Recent research shows that because of the ubiquity of content, most buyers will be 60% of their way to a purchasing decision before they speak to sales or make a purchase online. Of those that are 60% of their way to a decision, only 26% will ever actually buy anything. That means that of the people actually consuming your content and engaging with you, 74% do not “cross the threshold” and buy from you. In looking at the content that you do produce, 70% of it never gets read/consumed at all. And according to IDC the combination of prospects disappearing and content not being used could be resulting in as much as 10% loss of annual revenues for you.
What does this mean to you though? Often we dismiss these research based numbers as not really applying to us either because we feel they are too high or too low, or that they are not necessarily that useful in solving our day-to-day problems. It is just interesting for a moment and then we move on as this does not really offer a solution to today’s problem. But if we look closer there are some important points in this research that should prompt a rethink on how we approach our content strategy.
Often, the first challenge with a content strategy is that the goals are set for the things that can easily be measured. This is a problem though as click-through, dwell time, “engagement” and time on site are not commercial indicators of success. The ideal situation would be a world where each piece of content could be measured in its contribution to a sale. Marketing has struggled for years with sales attribution and it seems that we are still avoiding it with the advent of content marketing.
The second challenge, and to address the point about 70% of your content not getting used, is that content is not only created and managed by marketing. Most organisations, and this can be large and small, B2C and B2B, will find that they have content “silos”. The reality of any commercial organisation is that no single department or function within the business is the custodian of content production. The realpolitik of the situation is that moving to a content strategy that delivers on commercial goals will not work if purely delivered within and through the marketing function. Instead, every customer engagement function must be considered.
Of course, breaking down the silos and behaving in an integrated fashion has been debated, tried, tested and proven largely unsuccessful time and time again. This is because every function still has its own objectives and business requirements that it must fulfil and no single process is going to knit these conflicting interests together. The answer, therefore, is not to try to integrate them at all.
Instead, the answer is to align them around the customer engagement itself, in other words by using an ‘audience engagement strategy’ built around content as the glue that binds these diverse functions together. The organisation must realign itself around the customer, and marketing is the custodian of the content strategy that governs the engagement journey between the brand and the audience at all times – in other words marketing designs, delivers and reports on the audience engagement strategy.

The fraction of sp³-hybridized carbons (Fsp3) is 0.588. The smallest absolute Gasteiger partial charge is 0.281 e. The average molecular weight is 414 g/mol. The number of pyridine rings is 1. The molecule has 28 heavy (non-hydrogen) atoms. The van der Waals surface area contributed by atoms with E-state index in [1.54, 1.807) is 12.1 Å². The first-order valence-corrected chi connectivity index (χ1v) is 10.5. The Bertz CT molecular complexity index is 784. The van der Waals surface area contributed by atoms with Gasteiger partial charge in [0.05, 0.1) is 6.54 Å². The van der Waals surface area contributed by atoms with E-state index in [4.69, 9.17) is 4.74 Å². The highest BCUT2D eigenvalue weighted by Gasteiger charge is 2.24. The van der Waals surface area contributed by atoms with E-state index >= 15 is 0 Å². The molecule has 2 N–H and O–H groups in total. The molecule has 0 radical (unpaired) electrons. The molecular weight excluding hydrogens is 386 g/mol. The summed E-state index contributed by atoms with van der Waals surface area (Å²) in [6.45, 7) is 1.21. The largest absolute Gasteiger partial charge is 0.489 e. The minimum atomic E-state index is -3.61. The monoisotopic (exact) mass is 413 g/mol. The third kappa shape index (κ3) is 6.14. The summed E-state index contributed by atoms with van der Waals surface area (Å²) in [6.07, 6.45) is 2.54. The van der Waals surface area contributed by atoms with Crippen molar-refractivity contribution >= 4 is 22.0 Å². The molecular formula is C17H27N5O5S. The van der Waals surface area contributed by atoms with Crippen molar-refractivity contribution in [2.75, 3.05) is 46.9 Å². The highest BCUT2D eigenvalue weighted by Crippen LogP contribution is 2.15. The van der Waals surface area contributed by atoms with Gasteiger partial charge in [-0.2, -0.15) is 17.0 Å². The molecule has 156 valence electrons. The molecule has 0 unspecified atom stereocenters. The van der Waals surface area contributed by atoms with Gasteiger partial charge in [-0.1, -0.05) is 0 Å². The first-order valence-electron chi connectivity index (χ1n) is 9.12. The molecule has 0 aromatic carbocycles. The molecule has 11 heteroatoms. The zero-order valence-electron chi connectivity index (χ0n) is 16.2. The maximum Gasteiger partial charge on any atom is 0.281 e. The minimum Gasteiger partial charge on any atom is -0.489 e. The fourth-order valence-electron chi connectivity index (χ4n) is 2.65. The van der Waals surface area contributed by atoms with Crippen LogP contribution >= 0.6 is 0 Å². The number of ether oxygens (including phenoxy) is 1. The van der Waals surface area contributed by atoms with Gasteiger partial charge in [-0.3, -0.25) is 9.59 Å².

The third challenge is how customers perceive their relationship with a company. This largely determines their brand loyalty and the potential profitability of the relationship. Consequently, companies need to create personalised, unique and engaging experiences, products, services and advice for each customer if they are to successfully maintain and grow the relationship. But unfortunately most companies have done a lot of harm by running sales and marketing running campaigns that are little more than a volume game – the more people you can get your message to the more chance you have of getting a sale. Targeting specific groups happens with the aim of lowering the volume and increasing the response rate. However, success is typically measured by volume of messages sent and not necessarily by the results from all that communication. Sales do occur but, barraged with communications through many channels, people have learned to ignore most outbound marketing efforts. Response rates to these campaigns illustrate the problem: a response rate of 5% for direct mail is considered an outstanding result, but often rates are much lower even for a ‘targeted’ campaign.
The problem lies in the fact that this approach to interacting with audiences does not take into account the individual’s point of view. Simply put, companies need to become more ’customer-centric’ by delivering compelling content that does not just fulfil but exceed expectations. To do so, companies must rethink the audience engagement cycle so that they view each customer as an asset and every interaction an as opportunity to increase the value of that asset. Conversely, every interaction is also an opportunity to decrease the asset value if the message and approach is wrong.
Creating a unique and lasting audience engagement is the critical factor for building brand loyalty, customer retention and profitability. While customers remain mostly satisfied with fast, efficient service and effective protection of data and assets, you can only enhance the value and longevity of the customer relationship by delivering content that is focused on the needs of individuals.
This is why implementing a comprehensive content strategy for managing audience engagement is now crucial. At every phase of the audience journey – from prospecting and acquisition to service and retention – companies need to deliver intentional content that puts the audience’s interests at the heart of each interaction and creates engagement.
When your content strategy can span your entire customer’s journey, and the various departments within your organisation, then you can begin to understand the commercial value of your content and its contribution to your bottom line.